Blackpool ‘63

 

 

This Conservative Party Conference in October 1963 in Blackpool introduced me for the first time to a small part of the mechanisms of Government.

 

Since this conference was for party members, Government Ministers who attended were required to observe a strict separation of State and Party.  That did not mean they had to be totally out of touch, but in order to aid this process, the party organisation established a ‘Ministers’ Office’ located in the Imperial hotel in Blackpool.

 

I was ‘roped in’ by my regional boss and my national boss, who were running the office, to assist them.  However, on one crucial evening I was left ‘in charge’ - the other two had taken the evening off to attend the traditional conference dinner of the party’s constituency agents.

 

In one corner of this office lurked a typical black telephone (it would be considered retro today), but this one was attached to a large black box - this was the scrambler connected direct line for Government use.  I use the term ‘lurked’ simply because this instrument seemed to possess an importance all of its own, given that it had been positioned on a table.

 

On this particular evening I and a secretary were sitting enjoying a glass of wine waiting for any calls, when this telephone started ringing.  Geraldine, the secretary answered it.  It was someone looking for Iain Macleod’s secretary.  Iain Macleod was the Party Chairman, as well as being Leader of the House of Commons, and his secretary had a desk in our office.  She had taken the evening off because her boss was speaking to the agents at their dinner, and the speech had been finished and typed ready for delivery.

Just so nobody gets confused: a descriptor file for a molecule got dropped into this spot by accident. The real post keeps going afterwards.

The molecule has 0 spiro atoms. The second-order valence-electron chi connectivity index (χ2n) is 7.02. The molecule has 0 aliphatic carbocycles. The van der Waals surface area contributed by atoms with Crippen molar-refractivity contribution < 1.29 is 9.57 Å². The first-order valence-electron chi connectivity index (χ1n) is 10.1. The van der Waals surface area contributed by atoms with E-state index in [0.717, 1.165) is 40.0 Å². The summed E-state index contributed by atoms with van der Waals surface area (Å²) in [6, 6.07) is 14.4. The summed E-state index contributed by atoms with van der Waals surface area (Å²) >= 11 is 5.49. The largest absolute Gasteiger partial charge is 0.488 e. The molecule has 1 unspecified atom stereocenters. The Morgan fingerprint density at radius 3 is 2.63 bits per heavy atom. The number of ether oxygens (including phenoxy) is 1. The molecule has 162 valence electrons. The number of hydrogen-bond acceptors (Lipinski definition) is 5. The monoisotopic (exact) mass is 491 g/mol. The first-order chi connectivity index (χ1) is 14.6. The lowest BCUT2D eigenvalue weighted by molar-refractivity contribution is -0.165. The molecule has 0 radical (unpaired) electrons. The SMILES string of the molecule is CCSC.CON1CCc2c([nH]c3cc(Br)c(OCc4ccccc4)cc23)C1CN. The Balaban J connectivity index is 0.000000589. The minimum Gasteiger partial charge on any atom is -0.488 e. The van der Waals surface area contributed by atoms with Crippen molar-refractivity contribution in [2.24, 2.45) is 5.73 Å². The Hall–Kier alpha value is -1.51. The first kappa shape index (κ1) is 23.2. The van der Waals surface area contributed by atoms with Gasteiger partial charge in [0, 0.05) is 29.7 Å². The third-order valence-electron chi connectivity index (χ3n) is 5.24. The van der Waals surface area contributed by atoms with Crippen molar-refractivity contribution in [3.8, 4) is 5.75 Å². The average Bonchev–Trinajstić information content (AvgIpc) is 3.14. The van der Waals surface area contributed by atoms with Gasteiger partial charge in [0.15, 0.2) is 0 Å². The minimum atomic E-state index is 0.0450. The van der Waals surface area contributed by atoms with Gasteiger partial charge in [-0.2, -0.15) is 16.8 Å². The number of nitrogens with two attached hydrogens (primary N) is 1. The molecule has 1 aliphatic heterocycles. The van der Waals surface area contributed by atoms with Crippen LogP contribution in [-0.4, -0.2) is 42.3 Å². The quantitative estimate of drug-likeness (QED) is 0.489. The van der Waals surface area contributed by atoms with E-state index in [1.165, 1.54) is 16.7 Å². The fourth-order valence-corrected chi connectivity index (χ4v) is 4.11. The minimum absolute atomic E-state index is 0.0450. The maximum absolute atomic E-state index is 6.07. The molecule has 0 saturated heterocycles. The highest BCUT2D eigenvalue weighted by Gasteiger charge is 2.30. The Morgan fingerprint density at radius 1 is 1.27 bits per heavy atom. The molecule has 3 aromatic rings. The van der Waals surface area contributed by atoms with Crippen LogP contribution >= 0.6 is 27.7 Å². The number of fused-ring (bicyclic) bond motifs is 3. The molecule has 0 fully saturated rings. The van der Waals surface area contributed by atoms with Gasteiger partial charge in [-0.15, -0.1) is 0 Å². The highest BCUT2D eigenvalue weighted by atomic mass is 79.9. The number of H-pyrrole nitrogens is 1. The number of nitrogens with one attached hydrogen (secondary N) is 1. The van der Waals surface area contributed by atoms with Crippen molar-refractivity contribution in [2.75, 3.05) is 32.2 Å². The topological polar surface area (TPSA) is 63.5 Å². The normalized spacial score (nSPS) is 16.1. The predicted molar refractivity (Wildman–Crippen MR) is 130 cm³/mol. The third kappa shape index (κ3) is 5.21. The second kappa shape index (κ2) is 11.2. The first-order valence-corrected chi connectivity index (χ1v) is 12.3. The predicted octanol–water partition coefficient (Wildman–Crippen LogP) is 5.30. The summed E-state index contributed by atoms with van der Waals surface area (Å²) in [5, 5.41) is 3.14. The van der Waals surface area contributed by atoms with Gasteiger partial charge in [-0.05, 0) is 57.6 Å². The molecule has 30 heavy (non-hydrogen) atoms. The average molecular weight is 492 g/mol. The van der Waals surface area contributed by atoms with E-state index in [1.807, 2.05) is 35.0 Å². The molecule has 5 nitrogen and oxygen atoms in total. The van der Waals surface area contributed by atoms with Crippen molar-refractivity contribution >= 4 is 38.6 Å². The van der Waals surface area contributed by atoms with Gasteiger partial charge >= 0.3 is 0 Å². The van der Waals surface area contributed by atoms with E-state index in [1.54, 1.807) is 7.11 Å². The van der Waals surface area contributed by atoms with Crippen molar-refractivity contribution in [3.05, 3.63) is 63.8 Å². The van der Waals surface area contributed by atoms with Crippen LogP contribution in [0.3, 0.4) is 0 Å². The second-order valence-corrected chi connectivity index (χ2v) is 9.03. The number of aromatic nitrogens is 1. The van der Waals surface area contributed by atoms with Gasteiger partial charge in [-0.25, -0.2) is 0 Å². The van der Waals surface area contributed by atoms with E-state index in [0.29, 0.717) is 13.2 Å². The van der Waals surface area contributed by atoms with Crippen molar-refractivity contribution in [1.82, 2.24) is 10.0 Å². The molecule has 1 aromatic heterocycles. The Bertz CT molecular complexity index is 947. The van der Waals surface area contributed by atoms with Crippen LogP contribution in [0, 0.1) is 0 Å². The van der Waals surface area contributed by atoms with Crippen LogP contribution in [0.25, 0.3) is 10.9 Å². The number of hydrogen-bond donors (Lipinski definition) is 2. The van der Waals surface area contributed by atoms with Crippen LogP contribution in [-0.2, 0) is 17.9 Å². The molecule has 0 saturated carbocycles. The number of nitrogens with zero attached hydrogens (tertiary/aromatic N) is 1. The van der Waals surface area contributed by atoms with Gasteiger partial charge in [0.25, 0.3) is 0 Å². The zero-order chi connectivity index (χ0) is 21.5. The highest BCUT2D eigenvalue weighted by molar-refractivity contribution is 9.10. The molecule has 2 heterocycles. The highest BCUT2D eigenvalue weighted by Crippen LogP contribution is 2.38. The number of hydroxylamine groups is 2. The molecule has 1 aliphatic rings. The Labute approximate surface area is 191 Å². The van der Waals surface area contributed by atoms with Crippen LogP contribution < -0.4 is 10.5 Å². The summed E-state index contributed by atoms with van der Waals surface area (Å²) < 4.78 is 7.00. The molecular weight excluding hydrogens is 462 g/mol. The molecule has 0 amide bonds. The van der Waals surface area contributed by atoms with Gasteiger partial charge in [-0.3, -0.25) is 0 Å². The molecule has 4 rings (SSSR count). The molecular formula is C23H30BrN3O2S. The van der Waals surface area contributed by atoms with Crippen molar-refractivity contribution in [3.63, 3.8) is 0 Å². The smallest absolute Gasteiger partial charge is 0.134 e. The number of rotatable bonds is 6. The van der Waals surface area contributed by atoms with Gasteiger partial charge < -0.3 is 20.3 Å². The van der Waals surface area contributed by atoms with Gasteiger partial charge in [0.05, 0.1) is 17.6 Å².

About half an hour later the telephone rang again, and this time the caller wanted to know if we knew how to contact Iain Macleod’s secretary.  We didn’t.

 

Half an hour after that the telephone jangled again.

 

This time I was there alone, so I answered.  The caller, a man, demanded to know who I was.  I explained who I was and what my duties were.  He told me to switch on the scrambler button, and he told me he was Tim Bligh the PM’s private secretary and he needed to speak to Iain Macleod urgently.  His efforts to make contact through the Winter Gardens, where the dinner was being held, had resulted in a rather chaotic conclusion.

 

He told me I must immediately take a car used for Ministers, find Iain Macleod and speak personally to him.  I was to tell him simply the Prime Minster had been taken to hospital, and he must call a direct number at 10 Downing Street.  Under no circumstances should I repeat this message to anyone else.

 

So, I headed off.  The diners were still in the middle of dinner.  I went in and knelt at Iain Macleod’s side.  I told him of my conversation with No.10, and at once he got up, made his apologies, and we went in search of a telephone.  He said to me, ‘Let’s see what young Tim wants so urgently.  You know I did have a very strange message earlier that my mother had died.  Since that had happened some years ago I decided it was someone playing silly beggars!’

 

We had been informed we could use the direct line in the manager’s office.  When we got there the office was locked.